• Pilot Requirements/Aviation Foundations
    • With a goal in mind, get a feel for aviation by taking a few lessons before considering how you want to manage your cockpit
  • The course of instruction a student pilot follows depends on the type of certificate sought
    • It should include the ground and flight training necessary to acquire the knowledge and skills required to safely and efficiently function as a certificated pilot in the selected aircraft category and class
  • 14 Code of Federal Regulations (CFRs), Part 61, outlines the specific knowledge and skill areas for each category and class of aircraft
    • The CFRs include eligibility, aeronautical knowledge, proficiency, and aeronautical requirements
      • Recreational Pilot, see subpart D
      • Private Pilot, see subpart E
      • Sport Pilot, see subpart J

Flight Training:

  • Flight training pipelines will be different from flight school to flight school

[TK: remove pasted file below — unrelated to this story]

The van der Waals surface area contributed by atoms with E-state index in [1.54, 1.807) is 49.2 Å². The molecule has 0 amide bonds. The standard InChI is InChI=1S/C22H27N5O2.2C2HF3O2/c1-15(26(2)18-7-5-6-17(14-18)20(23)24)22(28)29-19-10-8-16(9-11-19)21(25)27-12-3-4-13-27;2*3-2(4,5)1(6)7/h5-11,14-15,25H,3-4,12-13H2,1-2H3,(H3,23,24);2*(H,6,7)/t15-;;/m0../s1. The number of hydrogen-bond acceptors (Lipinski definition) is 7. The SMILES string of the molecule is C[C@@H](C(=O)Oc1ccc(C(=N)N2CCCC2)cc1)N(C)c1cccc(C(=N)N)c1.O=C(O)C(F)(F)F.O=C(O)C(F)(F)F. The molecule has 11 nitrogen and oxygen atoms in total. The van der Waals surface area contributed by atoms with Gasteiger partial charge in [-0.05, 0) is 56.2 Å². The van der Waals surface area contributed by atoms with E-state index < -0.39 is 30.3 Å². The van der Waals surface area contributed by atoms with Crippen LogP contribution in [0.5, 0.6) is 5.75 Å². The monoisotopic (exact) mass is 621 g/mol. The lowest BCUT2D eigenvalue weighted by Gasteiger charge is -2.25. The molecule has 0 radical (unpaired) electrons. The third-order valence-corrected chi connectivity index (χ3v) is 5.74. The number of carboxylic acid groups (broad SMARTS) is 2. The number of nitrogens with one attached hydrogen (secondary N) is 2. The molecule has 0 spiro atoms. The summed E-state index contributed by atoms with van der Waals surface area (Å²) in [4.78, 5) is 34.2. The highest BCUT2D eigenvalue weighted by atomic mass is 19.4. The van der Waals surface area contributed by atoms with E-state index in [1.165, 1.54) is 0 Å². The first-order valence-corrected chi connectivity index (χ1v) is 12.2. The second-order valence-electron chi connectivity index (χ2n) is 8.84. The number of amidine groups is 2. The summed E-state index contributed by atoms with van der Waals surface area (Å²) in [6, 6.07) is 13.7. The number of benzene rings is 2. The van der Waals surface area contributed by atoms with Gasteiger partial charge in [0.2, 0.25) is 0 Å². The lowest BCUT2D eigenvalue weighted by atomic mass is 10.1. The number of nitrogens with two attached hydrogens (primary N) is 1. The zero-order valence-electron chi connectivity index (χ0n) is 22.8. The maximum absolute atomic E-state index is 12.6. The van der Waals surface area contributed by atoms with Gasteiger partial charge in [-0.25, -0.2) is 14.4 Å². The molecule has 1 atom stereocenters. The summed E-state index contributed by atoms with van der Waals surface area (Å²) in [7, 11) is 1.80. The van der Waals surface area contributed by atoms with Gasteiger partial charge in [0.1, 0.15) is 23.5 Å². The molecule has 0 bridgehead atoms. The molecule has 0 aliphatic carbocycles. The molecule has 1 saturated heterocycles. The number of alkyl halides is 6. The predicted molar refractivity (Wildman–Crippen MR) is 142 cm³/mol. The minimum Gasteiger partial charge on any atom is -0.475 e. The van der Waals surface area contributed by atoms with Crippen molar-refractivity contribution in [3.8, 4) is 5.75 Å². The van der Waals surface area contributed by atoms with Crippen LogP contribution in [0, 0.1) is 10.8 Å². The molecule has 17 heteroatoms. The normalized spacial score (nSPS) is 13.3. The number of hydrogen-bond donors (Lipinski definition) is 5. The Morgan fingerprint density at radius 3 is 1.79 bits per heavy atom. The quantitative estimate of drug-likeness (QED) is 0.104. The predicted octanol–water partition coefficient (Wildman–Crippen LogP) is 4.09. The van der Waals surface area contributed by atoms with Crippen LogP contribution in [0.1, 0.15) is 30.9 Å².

• Generally speaking, there are two or three aspects of a syllabus:
  • Academics:

    • The knowledge-based portion of training is obtained through FAA handbooks, textbooks, and other sources of training and testing materials
    • The CFI may also use commercial publications as a source of study materials
    • Getting started requires an understanding of the aviation framework and the role of the FAA
    • Aerodynamics and performance will introduce prospective pilots to the physics of flight, building a foundation from which to conduct safe maneuvers
    • An introduction to human factors/decision-making in the flight environment helps pilots understand the physical experience and how to manage risk
    • Part of the safe operation of an aircraft entails the learning of aircraft components/equipment